What an outrage to put a soda on the altar. But then I thought about why I was here and said to myself, "I have committed worse outrages than that." That doesn't make the placing of soda on the altar acceptable, but it does keep the self-righteousness at bay.

Finally the wedding party began to drain out of the church. The women picked up their car keys and cell phones and beverages off the altar. Just as the last of them walked out, the door opened and the priest came in. I don't know if he was hovering around outside the doors intentionally waiting for the wedding party to leave so he didn't have to chit-chat with any of them, but that's what it seemed like.

This was not the usual priest. He seemed like he was from out of town. He was unfamiliar with the sanctuary. He walked into the confessional. I was first in line, so I slipped in and closed the door behind me.

He was sitting down behind the grate. "Hey," he said blandly.

"Um, hello," I responded quietly.

He made the sign of the cross, mumbling the invocation  of the Trinity. "Okay," he said awkwardly, as if he was trying to say, "Okayyy...let's get on with this." It always hurts my heart when the priest's opening is so informal.

I made a very heartfelt confession. There were several things that had been on my heart for awhile that I knew I needed God's grace for. It was one of the more humbling and humiliating confessions I've ever made. The priest responded, "Mhmm...mhmm," as I accused myself before God. I could see him flipping through a book of some sort behind the screen. I tried not to look at what he was doing. I had my hands folded and I looked at them instead.

Finally I finished. "That's all I have to confess, and I plead for God's grace to overcome my faults," I said.

"For your penance, do one-half of an Our Father now say your Act of Contrition," the priest said. I was a little startled and somewhat disappointed that he had no words of encouragement or advice for me, given the deep, heart-rending confession I'd just made. But to be given "one-half an Our Father" for penance? What does that even mean? I was frustrated and sad. Fine. If that's the way he wants it, I thought. I mechanically regurgitated the Act of Contrition by rote—not insincerely, but with no more external effort than necessary to formally satisfy the request. He absolved me and I exited the confessional, freed of my burdens of sin but sadder than when I came in.

Friday, August 24, 2018

On Abusing the Seal of Confession

As the new wave of clergy sex abuse scandals unfolded, many of us heard stories of deviant priests abusing the seal of confession to bind orthodox priests to silence about their despicable crimes.

Like many, I responded with shock and disgust when I heard of this diabolical means of silencing good priests. I had always understood that the seal of confession is absolute, but it made me wonder if a priest who hears such a confession was precluded from doing anything. For example, obviously a priest who hears a confession cannot go to his bishop and say "Bishop, Monsignor Joe confessed to me that he is abusing seminarians," for that would break the seal. But, could not the same priest say, "Bishop, I can't go in to specifics but I have reasons to suspect that Monsignor Joe is unfit for the priesthood and should be investigated"? Such an approach would not reveal that Monsignor Joe had confessed to the priest, nor would it reveal the content of what had been said.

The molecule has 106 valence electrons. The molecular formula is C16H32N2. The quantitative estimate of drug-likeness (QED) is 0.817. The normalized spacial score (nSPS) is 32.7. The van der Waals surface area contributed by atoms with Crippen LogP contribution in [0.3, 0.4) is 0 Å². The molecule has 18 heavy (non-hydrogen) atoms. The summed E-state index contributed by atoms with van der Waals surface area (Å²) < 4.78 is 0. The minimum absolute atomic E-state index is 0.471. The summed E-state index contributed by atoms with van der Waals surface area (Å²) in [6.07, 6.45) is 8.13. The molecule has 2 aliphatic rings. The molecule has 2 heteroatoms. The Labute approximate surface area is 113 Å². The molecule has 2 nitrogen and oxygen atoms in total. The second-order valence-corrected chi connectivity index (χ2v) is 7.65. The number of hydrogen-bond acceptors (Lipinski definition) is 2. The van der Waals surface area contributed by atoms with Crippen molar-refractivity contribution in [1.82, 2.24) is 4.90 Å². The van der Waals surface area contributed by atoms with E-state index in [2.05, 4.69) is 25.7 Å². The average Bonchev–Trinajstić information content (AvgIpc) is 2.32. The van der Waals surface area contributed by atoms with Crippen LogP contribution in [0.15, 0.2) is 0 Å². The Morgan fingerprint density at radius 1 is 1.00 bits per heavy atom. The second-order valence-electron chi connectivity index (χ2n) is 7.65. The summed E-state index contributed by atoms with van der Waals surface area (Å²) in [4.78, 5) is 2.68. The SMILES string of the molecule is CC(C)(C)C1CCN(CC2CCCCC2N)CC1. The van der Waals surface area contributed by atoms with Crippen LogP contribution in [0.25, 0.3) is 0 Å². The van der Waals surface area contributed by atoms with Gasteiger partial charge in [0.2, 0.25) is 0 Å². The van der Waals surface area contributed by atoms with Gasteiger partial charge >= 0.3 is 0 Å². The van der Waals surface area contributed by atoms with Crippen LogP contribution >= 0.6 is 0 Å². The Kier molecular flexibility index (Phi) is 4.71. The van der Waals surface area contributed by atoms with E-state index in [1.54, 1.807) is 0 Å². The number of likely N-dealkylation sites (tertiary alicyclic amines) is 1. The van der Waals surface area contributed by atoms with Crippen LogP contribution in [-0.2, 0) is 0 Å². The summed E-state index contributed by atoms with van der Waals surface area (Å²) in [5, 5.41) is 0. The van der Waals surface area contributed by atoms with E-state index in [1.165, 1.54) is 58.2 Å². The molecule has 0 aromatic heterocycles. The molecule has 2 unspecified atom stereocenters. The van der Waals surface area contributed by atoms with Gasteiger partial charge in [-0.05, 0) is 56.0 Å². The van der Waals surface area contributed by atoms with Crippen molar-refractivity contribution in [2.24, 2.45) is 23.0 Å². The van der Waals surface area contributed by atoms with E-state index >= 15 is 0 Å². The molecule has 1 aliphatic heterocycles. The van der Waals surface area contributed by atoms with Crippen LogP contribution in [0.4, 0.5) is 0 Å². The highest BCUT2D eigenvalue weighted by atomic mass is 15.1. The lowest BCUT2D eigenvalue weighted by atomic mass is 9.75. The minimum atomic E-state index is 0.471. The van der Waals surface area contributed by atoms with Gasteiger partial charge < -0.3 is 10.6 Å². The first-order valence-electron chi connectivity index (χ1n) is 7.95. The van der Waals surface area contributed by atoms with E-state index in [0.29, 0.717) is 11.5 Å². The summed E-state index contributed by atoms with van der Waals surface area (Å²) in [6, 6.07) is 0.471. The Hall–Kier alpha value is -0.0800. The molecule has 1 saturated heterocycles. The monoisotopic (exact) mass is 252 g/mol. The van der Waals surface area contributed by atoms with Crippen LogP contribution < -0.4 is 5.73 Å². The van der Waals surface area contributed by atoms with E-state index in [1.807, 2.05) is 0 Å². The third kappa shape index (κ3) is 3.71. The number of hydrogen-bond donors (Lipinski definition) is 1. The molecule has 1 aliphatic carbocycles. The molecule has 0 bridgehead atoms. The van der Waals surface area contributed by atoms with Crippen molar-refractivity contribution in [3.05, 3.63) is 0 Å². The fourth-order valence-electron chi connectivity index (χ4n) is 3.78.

I posed this question to a priest friend of mine and he enlightened me on an aspect of the seal of confession I had been hitherto unaware. He told me that the seal of confession does not merely preclude a priest from disclosing what is revealed in confession, but that the priest cannot take any action based on what he hears in confession.

For example, if Person A confesses to a priest that he is in the custom of habitually stealing from his employers, and then later Person B tells the priest he is planning on hiring Person A, the priest cannot say, "I wouldn't do that if I were you." Even though he's not revealing anything about what was confessed, he is taking positive action based on what he learned through confession, and this violates the seal. He cannot use knowledge he has obtained during confession in any way, not only by word but even by action.

The priest I consulted about this referred me to the following excerpt from Fr. Prummer's 1957 Handbook of Moral Theology:

1. even for the greatest spiritual or temporal good. Thus, for example, a confessor is prevented from confessing his own sin, when its revelation would violate the seal; he cannot take to flight or omit to say Mass is he knows from confession alone that his life is threatened or the wine is poisoned; he cannot dismiss a servant whom he knows from confession to be a thief or to be with child;

2. for the public good. Consequently a priest is not allowed to disclose the name of a penitent whom he knows from confession is about to betray his country or to murder some innocent person;

3. for the good of religion. Consequently a priest cannot expose a penitent he knows from confession will receive Holy Communion unworthily; he is obliged even to administer Holy Communion to such a person if the latter asks for it.

Handbook of Moral Theology by Dominic M. Prummer, O.P. P.J. Kennedy & Sons, New York. 1957

This is why an abuser priest confessing to an orthodox priest is so diabolical; it not only binds him to silence, but to total inactivity.

That being said, the priest I discussed this with said he did not believe the rumors about deviant priests doing this. I can't speak to that; I only know what I have heard.

Sunday, August 12, 2018

Query: A Catholic's Voting Obligation in Light of New CCC Changes?

On this blog's Facebook page, I recently linked to an article on The Josias by Dr. John Joy, STD, addressing the magisterial weight of Pope Francis' amendment to the Catechism of the Catholic Church on the death penalty. It is an excellent piece you should all read.